Anyway, the point is that currently the sheer existence of major American sports generates a positive (at least we think so) economic externality for operators. There’s billions of dollars wagered, thousands of jobs created, and lots of money moving into state coffers. All that has to happen for those machinations is for sports to be played at a professional level! Of course, the leagues try to get their hands in the pie of the gambling operators in the form of official data sources and selling sponsorships to the various firms. But in reality, gambling on football existed long before the repeal of PAPSA and is fundamentally independent from whether or not the behemoth that is the NFL is able to get its hands on some of the revenue. It is a peripheral to the existence of the NFL.
This brings us to a spring football league. There is no reason that a league’s existence has to be an externality from the perspective of an operator (unless you are worried about operators rigging games). Most of the large operators are exceptionally well capitizled. They could invest equity in some capacity into a new spring football league (in the event the USFL fails or needs more money) to help make sure the leagues continue to exist. In addition, they could offer viewing of the games on their own mobile apps to help the league reach additional fans. It is hard to get advertising dollars in the first few months of a league. If operators could go with viewership numbers from their mobile apps, they would have fantastic data demonstrating interest in the league. Additionally, the games could be promoted in the app, emphasizing that football is back and encouraging users to check it out. This could bring off the sideline those seasonal gamblers and would actually expand the wallet of consumers who might not prioritize betting on baseball to any degree. Besides, if the league worked out, it would likely be a productive use of capital anyway for who anyone who invested early for the very reason that football is so popular. We’re not saying that any operator should cut the check to sponsor a brand new league, that’s too much money and rife with issues. Rather, some version of what Penn and Barstool looked at with the Waterdogs and the Premier Lacrosse League could be used to help jumpstart a spring league into the mainstream.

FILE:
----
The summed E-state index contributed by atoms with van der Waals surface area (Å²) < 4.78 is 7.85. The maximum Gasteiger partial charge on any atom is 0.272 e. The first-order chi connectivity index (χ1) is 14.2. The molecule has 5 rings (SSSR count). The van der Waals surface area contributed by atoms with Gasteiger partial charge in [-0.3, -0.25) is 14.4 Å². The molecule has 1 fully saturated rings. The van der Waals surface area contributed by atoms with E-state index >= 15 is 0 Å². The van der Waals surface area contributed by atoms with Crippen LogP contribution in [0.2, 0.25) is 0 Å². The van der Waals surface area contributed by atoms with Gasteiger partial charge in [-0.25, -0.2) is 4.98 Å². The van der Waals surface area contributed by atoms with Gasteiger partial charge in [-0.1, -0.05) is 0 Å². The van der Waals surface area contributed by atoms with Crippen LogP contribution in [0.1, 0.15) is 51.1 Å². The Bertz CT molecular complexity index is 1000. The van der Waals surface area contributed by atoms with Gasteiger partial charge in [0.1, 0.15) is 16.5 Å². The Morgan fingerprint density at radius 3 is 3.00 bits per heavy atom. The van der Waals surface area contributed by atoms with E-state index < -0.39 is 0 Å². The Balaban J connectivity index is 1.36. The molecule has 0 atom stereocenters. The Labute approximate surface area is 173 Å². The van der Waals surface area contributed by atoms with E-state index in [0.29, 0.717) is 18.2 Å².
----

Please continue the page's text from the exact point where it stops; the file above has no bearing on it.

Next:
What we care about at The Handle is thinking of creative ways to expand the wallet. One way to do that is to bring NFL gamblers off the sideline in what can otherwise be a pretty boring sports summer. An easy way to do that is to bring them more football. Operators are in a unique position where they have a lot of cash, the ability to reach those sidelined bettors, and the ability to gather data on how much interest was generated in the game. The interest generated in the game could be used as a metric to sell the television rights in a way that would promote growth in a nascent league. The TLDR here is that functioning and popular sports generate an externality that allows operators to exist. It doesn’t have to be an externality. Operators can and should take proactive steps to ensure that there are always fun things to bet on. (The other fun, if under explored insight here is that operators have the potential ability to drive traffic to certain sporting events by promoting bet types)
Miscellaneous Content Consumption
Another shout out to our friends at Sharpr!
Tsk tsk! Don’t accept unlicensed bets!
The Philadelphia Inquirer @PhillyInquirerWant to bet on Saint Peter's? You can only do that out of state. There is a constitutional restriction in New Jersey prohibiting wagers on colleges located within the state or college games played in Jersey. https://t.co/AvMIAyu7JU
There were likely a non zero number of people who voted against allowing betting on in state teams who wanted to bet on Saint Peter’s yesterday. That is all.